Frustrated Russian war reporter: Why can't we push these Ukrainians back?

There’s no schadenfreude quite like “Russia’s fascist war is going sideways” schadenfreude.

Meet Alexander Sladkov, nominally a “war correspondent” but actually a nationalist propagandist whose job it is to reassure viewers that the glorious Russian army continues to achieve the Kremlin’s goals. Things need to be going very, very badly for this guy to sound a discouraging note.

Sounds like they’re going very, very badly. I can’t find a subtitled version of his video spiel here, which made headlines as far away as the UK, but there’s a translation below the clip.

He’s right about a battle between equally sized forces being suicidal for an occupying force. I remember reading military experts saying at the start of the war that an invader should aim for a three-to-one advantage in manpower to offset the advantages the natives will have in morale and familiarity with their land. Instead Russia went in with a force of 200,000 or so, comparable to the Ukrainians. In the past two months, it’s believed that around a tenth of that force has been killed and some larger number has been wounded.

That’s one big reason why they’re struggling to advance in the Donbas and actually in retreat around Kharkiv. How can they sustain an advance against an army of equal or greater size that’s now operating quality NATO weapons?

Another key reason why they’re floundering is their shockingly poor performance in the skies over Ukraine. That deficiency has been flagged by experts since day one, when Russia was supposed to quickly achieve air superiority over Ukraine, but after two and a half months they still haven’t achieved it. The Russian way of war has always preferred artillery, tanks, and infantry, write Phillips O’Brien and Edward Stringer today, a preference they got away with in Soviet days thanks to the sheer size and firepower of the Red Army. Against an equally matched force like the Ukrainians, however, weak air power is a significant flaw.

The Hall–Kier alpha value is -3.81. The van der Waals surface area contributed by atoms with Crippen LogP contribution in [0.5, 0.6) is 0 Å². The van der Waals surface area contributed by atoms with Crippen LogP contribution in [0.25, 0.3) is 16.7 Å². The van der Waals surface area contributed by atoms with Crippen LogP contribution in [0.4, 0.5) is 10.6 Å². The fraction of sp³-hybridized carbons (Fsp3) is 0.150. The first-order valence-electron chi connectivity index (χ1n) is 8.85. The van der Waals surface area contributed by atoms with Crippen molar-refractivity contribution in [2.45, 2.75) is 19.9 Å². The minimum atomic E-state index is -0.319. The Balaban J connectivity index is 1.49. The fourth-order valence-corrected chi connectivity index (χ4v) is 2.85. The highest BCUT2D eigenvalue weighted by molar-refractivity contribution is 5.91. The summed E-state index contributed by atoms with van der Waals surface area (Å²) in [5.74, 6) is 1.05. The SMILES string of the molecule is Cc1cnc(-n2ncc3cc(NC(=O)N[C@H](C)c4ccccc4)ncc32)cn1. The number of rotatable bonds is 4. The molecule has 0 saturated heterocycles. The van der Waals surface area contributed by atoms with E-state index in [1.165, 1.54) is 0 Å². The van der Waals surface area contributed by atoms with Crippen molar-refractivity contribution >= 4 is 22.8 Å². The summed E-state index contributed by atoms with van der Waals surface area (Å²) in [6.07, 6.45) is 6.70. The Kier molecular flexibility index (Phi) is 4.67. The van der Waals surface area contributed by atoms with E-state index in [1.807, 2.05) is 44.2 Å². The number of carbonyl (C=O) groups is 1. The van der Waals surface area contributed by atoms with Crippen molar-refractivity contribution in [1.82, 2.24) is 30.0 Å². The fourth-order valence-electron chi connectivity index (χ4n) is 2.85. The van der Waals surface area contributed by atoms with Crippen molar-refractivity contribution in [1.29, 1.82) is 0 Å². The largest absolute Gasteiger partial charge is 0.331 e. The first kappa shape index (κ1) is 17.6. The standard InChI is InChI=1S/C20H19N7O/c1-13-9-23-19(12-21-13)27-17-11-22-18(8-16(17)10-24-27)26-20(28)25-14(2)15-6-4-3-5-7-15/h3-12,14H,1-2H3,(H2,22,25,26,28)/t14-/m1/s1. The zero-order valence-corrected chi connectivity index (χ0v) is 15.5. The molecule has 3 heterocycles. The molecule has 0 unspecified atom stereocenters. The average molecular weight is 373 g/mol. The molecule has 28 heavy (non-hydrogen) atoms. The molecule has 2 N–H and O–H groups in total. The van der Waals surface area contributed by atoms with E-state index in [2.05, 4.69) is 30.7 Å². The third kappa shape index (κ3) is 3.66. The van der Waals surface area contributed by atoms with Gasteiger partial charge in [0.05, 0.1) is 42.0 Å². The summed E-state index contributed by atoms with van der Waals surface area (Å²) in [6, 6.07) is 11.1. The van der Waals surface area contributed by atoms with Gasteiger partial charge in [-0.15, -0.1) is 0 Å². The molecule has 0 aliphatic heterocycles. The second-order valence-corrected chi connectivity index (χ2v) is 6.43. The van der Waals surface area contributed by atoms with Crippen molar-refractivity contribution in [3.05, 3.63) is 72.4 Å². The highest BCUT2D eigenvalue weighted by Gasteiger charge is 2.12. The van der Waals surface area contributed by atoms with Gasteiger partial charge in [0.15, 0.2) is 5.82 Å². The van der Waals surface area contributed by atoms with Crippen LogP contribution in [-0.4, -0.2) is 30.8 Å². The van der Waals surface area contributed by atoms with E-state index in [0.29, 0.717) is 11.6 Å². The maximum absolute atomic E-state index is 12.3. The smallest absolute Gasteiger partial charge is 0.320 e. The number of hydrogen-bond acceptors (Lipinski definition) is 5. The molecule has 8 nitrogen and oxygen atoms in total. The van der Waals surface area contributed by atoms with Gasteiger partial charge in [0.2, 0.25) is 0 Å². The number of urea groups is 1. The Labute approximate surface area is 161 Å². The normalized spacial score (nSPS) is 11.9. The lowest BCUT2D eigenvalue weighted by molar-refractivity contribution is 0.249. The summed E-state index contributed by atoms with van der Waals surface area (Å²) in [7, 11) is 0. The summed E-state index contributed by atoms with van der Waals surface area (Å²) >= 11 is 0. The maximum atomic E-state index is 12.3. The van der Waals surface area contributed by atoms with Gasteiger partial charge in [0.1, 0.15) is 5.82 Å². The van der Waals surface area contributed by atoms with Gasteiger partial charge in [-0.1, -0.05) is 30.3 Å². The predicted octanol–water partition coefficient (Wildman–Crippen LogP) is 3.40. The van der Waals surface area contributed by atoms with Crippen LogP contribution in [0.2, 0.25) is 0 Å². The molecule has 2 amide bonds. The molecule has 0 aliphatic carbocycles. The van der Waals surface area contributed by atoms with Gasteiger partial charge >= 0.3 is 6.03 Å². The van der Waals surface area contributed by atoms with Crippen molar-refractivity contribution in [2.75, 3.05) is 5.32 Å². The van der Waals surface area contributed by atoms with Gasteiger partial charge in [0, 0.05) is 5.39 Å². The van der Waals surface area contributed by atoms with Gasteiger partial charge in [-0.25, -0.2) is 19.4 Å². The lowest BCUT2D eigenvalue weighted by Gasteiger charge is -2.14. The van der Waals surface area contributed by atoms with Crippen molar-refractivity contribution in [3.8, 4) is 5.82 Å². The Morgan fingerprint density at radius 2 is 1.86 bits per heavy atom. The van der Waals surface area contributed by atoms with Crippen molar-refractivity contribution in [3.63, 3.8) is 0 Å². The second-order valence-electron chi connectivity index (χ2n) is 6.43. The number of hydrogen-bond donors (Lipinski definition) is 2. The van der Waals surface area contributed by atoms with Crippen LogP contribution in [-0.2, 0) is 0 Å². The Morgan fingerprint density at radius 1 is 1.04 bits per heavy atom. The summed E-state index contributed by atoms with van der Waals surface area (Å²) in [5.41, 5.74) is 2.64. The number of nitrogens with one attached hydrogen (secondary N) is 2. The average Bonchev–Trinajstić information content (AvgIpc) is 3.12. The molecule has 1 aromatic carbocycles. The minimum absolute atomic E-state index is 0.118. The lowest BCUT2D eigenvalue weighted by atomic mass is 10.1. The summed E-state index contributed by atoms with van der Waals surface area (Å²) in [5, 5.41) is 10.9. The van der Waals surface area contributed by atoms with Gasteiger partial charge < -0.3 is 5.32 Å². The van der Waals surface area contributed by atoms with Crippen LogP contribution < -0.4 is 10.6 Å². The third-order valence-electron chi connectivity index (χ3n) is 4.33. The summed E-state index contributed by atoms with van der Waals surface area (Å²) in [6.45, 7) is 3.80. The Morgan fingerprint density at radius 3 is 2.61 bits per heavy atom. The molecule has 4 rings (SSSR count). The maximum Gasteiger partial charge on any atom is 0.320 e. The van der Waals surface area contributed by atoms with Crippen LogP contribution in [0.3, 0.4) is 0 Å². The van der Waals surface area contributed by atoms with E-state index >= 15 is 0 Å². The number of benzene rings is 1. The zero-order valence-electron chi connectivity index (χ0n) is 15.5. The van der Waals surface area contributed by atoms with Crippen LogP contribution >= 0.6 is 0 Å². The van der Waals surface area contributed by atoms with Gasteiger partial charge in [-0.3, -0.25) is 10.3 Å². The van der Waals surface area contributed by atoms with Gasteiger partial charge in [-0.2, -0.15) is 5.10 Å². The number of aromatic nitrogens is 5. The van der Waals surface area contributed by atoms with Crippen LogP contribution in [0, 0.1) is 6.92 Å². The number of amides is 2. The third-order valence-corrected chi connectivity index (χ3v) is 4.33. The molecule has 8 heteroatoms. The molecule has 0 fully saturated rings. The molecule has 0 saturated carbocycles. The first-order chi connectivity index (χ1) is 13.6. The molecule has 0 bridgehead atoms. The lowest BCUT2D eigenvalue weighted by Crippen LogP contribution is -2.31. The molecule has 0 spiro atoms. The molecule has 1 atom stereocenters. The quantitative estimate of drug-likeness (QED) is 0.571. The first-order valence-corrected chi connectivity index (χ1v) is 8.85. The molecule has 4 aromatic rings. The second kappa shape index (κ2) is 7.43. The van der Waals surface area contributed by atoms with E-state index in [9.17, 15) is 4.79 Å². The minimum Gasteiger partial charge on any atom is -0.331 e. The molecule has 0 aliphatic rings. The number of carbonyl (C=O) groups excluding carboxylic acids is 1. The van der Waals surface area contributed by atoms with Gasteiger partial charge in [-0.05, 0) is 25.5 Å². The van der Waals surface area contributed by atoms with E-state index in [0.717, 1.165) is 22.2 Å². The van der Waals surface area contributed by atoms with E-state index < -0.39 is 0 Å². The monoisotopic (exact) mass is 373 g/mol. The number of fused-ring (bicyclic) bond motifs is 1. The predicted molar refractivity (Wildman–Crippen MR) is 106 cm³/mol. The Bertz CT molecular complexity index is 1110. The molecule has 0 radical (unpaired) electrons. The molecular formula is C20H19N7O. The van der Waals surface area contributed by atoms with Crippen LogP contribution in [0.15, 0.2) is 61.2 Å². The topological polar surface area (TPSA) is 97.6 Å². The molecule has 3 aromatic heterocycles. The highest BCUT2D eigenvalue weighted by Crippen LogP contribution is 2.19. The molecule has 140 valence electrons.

Unfortunately for the Russians, the recent modernization of the Russian air force, although intended to enable it to conduct modern combined operations, was mostly for show. The Russians wasted money and effort on corruption and inefficiency. Though much was made of the flashy new equipment, such as the much-hyped SU-34 strike aircraft, the Russian air force continues to suffer from flawed logistics operations and the lack of regular, realistic training. Above all, the autocratic Russian kleptocracy does not trust low-ranking and middle-ranking officers, and so cannot allow the imaginative, flexible decision making that NATO air forces rely upon.

All this meant that when the invasion started, the Russian air force was incapable of running a well-thought-out, complex campaign. Instead of working to control the skies, Russia’s air force has mostly provided air support to ground troops or bombed Ukrainian cities. In this it has followed the traditional tactics of a continental power that privileges land forces. Focusing on ground troops can work if you have almost endless numbers of soldiers and are prepared to lose them. But so wedded is Russia to its history of successes on the ground that it fails to understand the importance of airpower.

The rigidity of the Russian command structure is also a liability. As with infantry, Russian pilots are given their orders from on high and carry them out with no room for improvisation if circumstances on the ground warrant a change of plans. But part of the reason the Russian air force looks bad is because Ukrainian countermeasures have been surprisingly good, and not just because they’re getting tech from NATO. One retired U.S. general told O’Brien and Stringer that the U.S. Air Force should learn from some of Ukraine’s creative defensive operations, like using a drone as a decoy against the Moskva before attacking the ship with missiles. Ukraine’s devastating use of drones against Russian tanks has left some western militaries wondering to what extent modern armor is obsolete.

Lack of manpower, high attrition, and poor air support adds up to bad morale. Yesterday a Pentagon official told reporters he’d seen anecdotal reports of some Russian soldiers refusing to obey orders. Audio purporting to be of intercepted phone calls involving Russian troops points towards weakening morale as well:

“Where is air support? Where is air support?” a man, identified as a Russian crew member, can be heard saying frantically amid what sounds like sirens in the background.

“This Bayraktar is already pissing me the f*** off,” the man says, before apparently becoming more desperate as he says “they have fired a fourth missile at us! A fourth missile!”

Despite the man’s pleas, the Russian service member on the other end simply promises to “pass along” the information to military leadership. It was not immediately clear if the man in the recording was on any of the three boats that Ukrainian authorities say they sank.

Unthinkably, even Sladkov has begun to consider the possibility of defeat in Ukraine. Although he’s vowing to make the enemy pay if it comes to that:

“We’ll nuke Ukraine out of spite after we lose” seems a long way away from Russia’s early optimism about the war. But the through-line between then and now is the belief that Ukraine can’t be allowed to exist as a sovereign nation. Either it gets swallowed up by Russia or it ends up a cinder more radioactive than even its most famous nuclear plant.

We’ll see. Let’s enjoy the schadenfreude while we can.